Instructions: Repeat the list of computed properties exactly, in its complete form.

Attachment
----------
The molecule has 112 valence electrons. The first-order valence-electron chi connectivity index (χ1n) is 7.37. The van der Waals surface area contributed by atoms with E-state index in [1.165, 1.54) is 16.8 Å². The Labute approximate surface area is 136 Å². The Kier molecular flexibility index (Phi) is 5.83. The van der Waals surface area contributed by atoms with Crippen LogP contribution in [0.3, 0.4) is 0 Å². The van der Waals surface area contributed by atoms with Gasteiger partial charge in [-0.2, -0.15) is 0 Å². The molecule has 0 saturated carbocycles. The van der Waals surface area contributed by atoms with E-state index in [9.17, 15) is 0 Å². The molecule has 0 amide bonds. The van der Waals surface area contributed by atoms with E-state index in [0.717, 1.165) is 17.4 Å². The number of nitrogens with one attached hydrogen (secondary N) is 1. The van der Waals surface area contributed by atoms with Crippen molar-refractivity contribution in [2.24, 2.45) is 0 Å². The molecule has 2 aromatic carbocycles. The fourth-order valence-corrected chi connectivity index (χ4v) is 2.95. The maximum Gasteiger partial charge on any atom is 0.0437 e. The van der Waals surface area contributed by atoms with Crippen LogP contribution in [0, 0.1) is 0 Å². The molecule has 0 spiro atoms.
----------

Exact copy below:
The molecule has 112 valence electrons. The first-order valence-electron chi connectivity index (χ1n) is 7.37. The van der Waals surface area contributed by atoms with E-state index in [1.165, 1.54) is 16.8 Å². The Labute approximate surface area is 136 Å². The Kier molecular flexibility index (Phi) is 5.83. The van der Waals surface area contributed by atoms with Crippen LogP contribution in [0.3, 0.4) is 0 Å². The van der Waals surface area contributed by atoms with Gasteiger partial charge in [-0.2, -0.15) is 0 Å². The molecule has 0 saturated carbocycles. The van der Waals surface area contributed by atoms with E-state index in [9.17, 15) is 0 Å². The molecule has 0 amide bonds. The van der Waals surface area contributed by atoms with E-state index in [0.717, 1.165) is 17.4 Å². The number of nitrogens with one attached hydrogen (secondary N) is 1. The van der Waals surface area contributed by atoms with Crippen molar-refractivity contribution in [2.24, 2.45) is 0 Å². The molecule has 2 aromatic carbocycles. The fourth-order valence-corrected chi connectivity index (χ4v) is 2.95. The maximum Gasteiger partial charge on any atom is 0.0437 e. The van der Waals surface area contributed by atoms with Crippen LogP contribution in [0, 0.1) is 0 Å². The molecule has 0 spiro atoms.